• Indifferent to conversation and interaction
  • Repeated withdrawal from social situations and events
  • Overwhelming concern for being available to their spouse or partner as they consistently call/text throughout the day
  • Bruises, cuts and scrapes that can’t be explained for their location on the body
  • Changes to clothing styles (either to cover abuse evidence or as a result of the abusers direction to look a certain way)
  • Consistently “not feeling well”
  • Slow increased lack of appetite or severe increase in appetite
  • Hair loss and brittle/broken or bruising of nails and nailbeds (classic sign of nutrient deficiency and stress)
  • Dark circles under sullen eyes (due to the lack of sleep, nutrition and healing)
  • Periodic and sudden crying (in part due to hormone imbalance as a side effect of trauma to the endocrine system)
  • Slowly deteriorating cognitive ability and reaction time (due to lack of sleep/healing)

Recognizing signs of abuse after it has begun is vital to helping someone that WANTS help. If you know that someone is being abused, but they continue to deny it, don’t be offended. Remember that you can only help people that want to make a change and are ready to do it. Here are some tips for how to help a friend, family member or neighbor that is the recipient of abuse:

  • Continue letting the person know that you are their friend
  • Offer positive reinforcement regarding their strength, worth and value to you and those around them
  • Offer encouraging stories of women who have overcome abuse, and be ready if they decide to trust you with their secret
  • Call the Domestic Violence hot lines to ask for their expert advice in other methods to approach an abused person. They can offer a lot of support for family and friends trying to manage the stress of outreach and help someone recover.

How Can You Prevent Being in an Abusive Relationship? Part of raising awareness for Domestic Violence is also sharing ways to prevent abuse before it can begin. Here are some signs you can look for in a potential partner that will help you determine if a person is worthy of your time and will respect you in love:

  • Are they possessive of you or the person you’re concerned about?
  • Are they always asking you, your family member or friend where you were and who you were with?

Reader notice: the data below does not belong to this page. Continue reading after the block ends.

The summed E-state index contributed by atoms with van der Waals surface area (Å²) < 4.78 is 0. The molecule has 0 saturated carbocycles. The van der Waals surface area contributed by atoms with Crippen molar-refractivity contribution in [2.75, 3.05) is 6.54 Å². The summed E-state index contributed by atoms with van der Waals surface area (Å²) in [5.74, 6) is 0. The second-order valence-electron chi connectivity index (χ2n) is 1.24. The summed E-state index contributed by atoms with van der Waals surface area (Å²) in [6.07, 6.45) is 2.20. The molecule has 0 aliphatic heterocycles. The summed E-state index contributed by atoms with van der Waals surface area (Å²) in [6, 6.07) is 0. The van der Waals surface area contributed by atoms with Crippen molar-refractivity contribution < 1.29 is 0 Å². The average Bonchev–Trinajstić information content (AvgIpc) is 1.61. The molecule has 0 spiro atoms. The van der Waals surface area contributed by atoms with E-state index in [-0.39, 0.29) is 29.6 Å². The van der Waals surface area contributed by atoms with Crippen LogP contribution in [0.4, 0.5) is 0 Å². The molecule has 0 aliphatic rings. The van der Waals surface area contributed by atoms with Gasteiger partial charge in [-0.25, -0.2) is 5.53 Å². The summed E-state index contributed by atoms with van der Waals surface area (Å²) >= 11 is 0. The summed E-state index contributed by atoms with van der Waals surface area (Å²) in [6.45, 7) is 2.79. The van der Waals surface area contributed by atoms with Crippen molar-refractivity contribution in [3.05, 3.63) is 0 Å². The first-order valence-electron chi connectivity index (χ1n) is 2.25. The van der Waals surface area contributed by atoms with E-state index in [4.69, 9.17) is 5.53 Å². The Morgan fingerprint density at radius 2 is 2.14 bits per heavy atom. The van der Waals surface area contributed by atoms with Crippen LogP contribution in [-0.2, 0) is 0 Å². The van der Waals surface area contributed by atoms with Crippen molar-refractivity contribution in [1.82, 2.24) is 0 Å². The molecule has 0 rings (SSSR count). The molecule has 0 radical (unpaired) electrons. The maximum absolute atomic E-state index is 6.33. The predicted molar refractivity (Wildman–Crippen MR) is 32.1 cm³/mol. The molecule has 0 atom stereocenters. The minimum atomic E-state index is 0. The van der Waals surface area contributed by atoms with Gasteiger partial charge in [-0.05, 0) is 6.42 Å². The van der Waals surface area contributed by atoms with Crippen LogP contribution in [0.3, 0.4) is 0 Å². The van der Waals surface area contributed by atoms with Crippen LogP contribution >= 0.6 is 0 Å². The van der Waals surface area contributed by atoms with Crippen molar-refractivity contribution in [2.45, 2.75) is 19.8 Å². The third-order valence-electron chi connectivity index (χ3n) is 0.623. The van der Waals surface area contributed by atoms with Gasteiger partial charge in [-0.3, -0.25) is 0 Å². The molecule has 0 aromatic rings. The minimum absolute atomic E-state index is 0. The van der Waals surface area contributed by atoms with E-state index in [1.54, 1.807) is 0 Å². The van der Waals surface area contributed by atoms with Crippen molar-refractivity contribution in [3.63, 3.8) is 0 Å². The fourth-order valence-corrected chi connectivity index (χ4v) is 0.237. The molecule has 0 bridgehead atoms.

• Do they want to be in sole control of the finances?
  • Does the partner insist that you, your friend, or family member dress a certain way?
  • Does the partner dictate the personal schedule in the relationship with expectations for meeting their demands?
  • Do you, your family and friends have good feelings when they’re around them (this matters so much)?
  • Does their family have a history of domestic or even verbal abuse? (Pay attention to how they treat members of their own family. You’re instincts are always right)

Although some signs above are apparent, others might be hidden from you when dating, and there is nothing you can do about someone else’s ability to successfully con you. Abusers are excellent at crafting a persona that enchants you to cover their intentions until you become theirs. If you find yourself in that situation, don’t wallow in regret. Find a way out. The past is in the past and cannot be changed, but the future is unwritten. What I endured was unthinkable, but what I have overcome is miraculous. Realizing that you are worthy of joy, worthy of love, worthy of happiness at any stage in life is something to be celebrated. Do I still hear his voice in my head? Yes-sometimes I do, but I realize that my voice is stronger than his and if we are united as sisters in fighting for one another, and with one another to educate, stop and prevent the epidemic of domestic violence, we can be the tool that brings the light back to many of our sisters eyes – and that is a fight worth fighting!    

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Angela Martindale